As a small but significant number of people started to walk out of the Stephen Sondheim short film “Evening Primose” last week in Norwalk, it seemed to reinforce the notion of the composer-lyricist’s controversial position in the American musical theater.
Although he has long been revered, Sondheim’s shows have never been taken to heart by the mass audience in the manner of other Broadway classics of his time such as “Fiddler on the Roof” and “A Chorus Line” and “Chicago.”
The songs he’s written have been widely embraced, but the shows he’s written them for are often bitter pills for audiences who think musicals should be affirmative and “fun.”
“Evening Primrose” is a film commisioned for television in 1966 for which Sondheim wrote a number of beautiful tunes, but the macabre story by James Goldman about a New York underground group of people who secretly live in department stores gets on people’s nerves (and I can only imagine what the folks who walked out would have thought of the horror movie finish in which the hero and heroine are turned into mannequins after trying to escape!).
Four years after Sondheim did the TV film he wrote the songs and lyrics for “Company,” the show about single and marrried life in Manhattan that launched the peak 1970s phase of his career (which would include “Follies,” “A Little Night Music” and “Sweeney Todd”).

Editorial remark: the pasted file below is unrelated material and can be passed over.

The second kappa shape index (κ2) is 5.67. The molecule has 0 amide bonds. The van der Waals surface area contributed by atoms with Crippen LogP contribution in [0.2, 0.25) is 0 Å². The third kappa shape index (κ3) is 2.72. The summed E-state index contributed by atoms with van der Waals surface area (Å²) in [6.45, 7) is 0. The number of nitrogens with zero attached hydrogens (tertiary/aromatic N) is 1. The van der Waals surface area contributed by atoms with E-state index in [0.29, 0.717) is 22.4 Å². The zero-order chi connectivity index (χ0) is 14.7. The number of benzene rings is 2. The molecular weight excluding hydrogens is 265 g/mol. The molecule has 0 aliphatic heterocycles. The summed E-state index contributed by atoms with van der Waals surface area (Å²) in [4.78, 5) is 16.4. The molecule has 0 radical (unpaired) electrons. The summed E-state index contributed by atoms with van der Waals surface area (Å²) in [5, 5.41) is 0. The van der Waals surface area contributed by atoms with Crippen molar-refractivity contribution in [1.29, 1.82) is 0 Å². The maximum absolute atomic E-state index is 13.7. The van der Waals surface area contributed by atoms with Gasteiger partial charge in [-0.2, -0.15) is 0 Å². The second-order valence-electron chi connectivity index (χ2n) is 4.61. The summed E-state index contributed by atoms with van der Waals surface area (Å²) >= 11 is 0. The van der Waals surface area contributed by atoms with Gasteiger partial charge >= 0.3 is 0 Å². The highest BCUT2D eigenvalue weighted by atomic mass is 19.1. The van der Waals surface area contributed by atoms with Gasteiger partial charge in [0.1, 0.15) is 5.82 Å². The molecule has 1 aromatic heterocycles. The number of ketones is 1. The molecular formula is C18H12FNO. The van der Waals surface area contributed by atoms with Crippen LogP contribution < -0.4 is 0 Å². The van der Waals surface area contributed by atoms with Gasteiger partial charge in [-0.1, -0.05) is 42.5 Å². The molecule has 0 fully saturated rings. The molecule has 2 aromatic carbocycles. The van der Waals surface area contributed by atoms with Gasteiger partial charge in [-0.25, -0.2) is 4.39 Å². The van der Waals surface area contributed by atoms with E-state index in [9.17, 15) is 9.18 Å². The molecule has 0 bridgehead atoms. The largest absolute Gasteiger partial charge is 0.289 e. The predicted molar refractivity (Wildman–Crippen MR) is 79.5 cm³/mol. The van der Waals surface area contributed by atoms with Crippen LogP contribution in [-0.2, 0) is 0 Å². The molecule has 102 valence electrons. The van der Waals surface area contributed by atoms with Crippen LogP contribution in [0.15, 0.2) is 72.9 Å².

None of these shows ran as long as “Grease!” or “The Wiz” but they attracted much critical praise and a devoted cult of admirers.
“Company” and the other 1970s landmarks shows have all been revived on Broadway in recent years, but generally under the auspices of non-profit companies or as special benefit concerts.
Last week, Image Entertainment released a DVD of the special concert performance of “Company” that was put on by the New York Philharmonic in the spring of 2011 and then shown in movies around the country as a special attraction.
The Lincoln Center concert features a mixed-bag cast of stage and TV stars who had very little rehearsal time before they did a week’s worth of shows with the Philharmonic, but they make a terrific ensemble.
Neil Patrick Harris shows true star power at the center of the musical, as the 35-year-old bachelor Bobby, who has mixed feelings about getting married after observing his married friends. Stand-outs in the ensemble include Katie Finneran who does a killer version of one of Sondheim’s toughest songs, “Not Getting Married Today,” and Patti LuPone whose version of “The Ladies Who Lunch” goes over like gangbusters.
But, the visiting TV folk — Christina Hendricks of “Mad Men” and Stephen Colbert of Comedy Central — hold their own, especially in the witty book scenes in between the musical numbers.
I’ve seen many versions of this show, but I don’t think I’ve ever heard better readings of George Furth’s very amusing script.